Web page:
The anthology benefits fans, creators, and publishers of indie comics alike. Every volume of Octal includes 8 short stories, each told over 8 pages, collected with supplemental material to form a “pitch packet” showcasing the premise and general direction of the proposed comic. Volume 1 debuted in November of last year; this month Volume 2 released; Volume 3 is now open for submissions.
Copies of Octal are distributed to a list of publishers who’ve subscribed to the anthology in hopes of finding new ideas. Two titles from the first volume have signed deals so far, and stories in the second volume garnered attention from publishers within the first week of its release. While such successful results depend largely upon the merits of the narratives themselves, all creators who contribute to the anthology receive editorial guidance throughout the submission process.
Mike Schneider, the anthology’s creator and editor, accepts queries from all styles and genres of comics. What’s most important is whether or not a book is consistent in both its plot and presentation. Submission guidelines for Octal were carefully devised to satisfy the expectations of most comic imprints, which is where the anthology truly shines. Contributors can take their story to multiple publishers with a single pitch.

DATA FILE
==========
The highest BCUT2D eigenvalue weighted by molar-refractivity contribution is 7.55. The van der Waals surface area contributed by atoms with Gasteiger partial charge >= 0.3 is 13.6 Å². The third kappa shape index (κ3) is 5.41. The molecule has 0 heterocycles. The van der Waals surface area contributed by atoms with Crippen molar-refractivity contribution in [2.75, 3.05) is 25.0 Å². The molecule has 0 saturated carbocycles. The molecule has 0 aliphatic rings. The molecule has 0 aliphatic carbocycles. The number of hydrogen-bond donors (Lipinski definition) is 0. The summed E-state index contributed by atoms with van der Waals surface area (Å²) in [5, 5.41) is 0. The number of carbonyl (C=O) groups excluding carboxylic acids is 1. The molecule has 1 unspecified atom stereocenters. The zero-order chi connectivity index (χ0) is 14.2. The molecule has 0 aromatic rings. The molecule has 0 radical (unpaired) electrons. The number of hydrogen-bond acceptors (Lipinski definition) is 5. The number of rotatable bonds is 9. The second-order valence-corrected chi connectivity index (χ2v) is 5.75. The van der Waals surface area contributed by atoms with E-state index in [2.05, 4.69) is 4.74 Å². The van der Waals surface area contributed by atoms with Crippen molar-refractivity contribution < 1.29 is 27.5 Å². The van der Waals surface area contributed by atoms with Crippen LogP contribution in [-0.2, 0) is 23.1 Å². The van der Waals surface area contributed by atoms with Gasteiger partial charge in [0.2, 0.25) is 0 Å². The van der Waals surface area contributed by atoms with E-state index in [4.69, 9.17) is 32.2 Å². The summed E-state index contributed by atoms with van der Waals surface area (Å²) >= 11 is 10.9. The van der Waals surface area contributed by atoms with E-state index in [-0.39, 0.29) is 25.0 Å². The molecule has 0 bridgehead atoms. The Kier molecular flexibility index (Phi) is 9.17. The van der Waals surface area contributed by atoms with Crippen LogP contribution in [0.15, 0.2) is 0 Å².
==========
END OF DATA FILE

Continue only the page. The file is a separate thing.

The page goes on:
GET YOUR PITCH NOTICED
Everything you need to know about submitting to Octal is available on its website. Most notably, be sure to download the packet templates. These documents ensure submissions all adhere to the guidelines that make the anthology presentable to so many publishers.
The production group on Facebook is also an excellent resource. Mike describes it as “a virtual bullpen where creators can get in-progress feedback, engage in group critiques, and are offered tips to help make their own productions run smoother.” Between its readily accessible reference material and the enthusiasm of its community, Octal helps creators weather the turbulent storm that surrounds pitching.
Note that self-published work can be retroactively formatted for the anthology. My submission, disunity, was originally released independently via comiXology Submit. We had two issues already completed. Nothing featured in disunity #1 or #2 stood out as a fitting 8-page sequence (for the “pilot” Octal requires). So, with Mike’s guidance, Ron and I pulled panels from our first two issues to create a redux that introduces our premise using remixed content.
Beyond proposals for Original Mini-Series, Ongoing Series, and Graphic Novels, Octal is open to the following:
- Print Editions of Web Comics
- English Translations of Foreign Comics
- Adaptations and Reboots of Existing IP ( w/ Written Consent )
- Relaunches and Spin-Offs of Current/ Prior Series ( by Original Creators or w/ Written Consent )
- Comic Strip + Serialized Comic Collections
- Colorized Editions of Black and White Comics
- Trades Editions of Self-Published Comics
- Reprints of Creator-Owned Comics ( if Prior Contracts have Lapsed )
- Defunct Publishers Pitching Reprints of Back Catalog Titles
- Anthology Shorts Being Expanded to Book/ Series ( if Creators Retained that Right )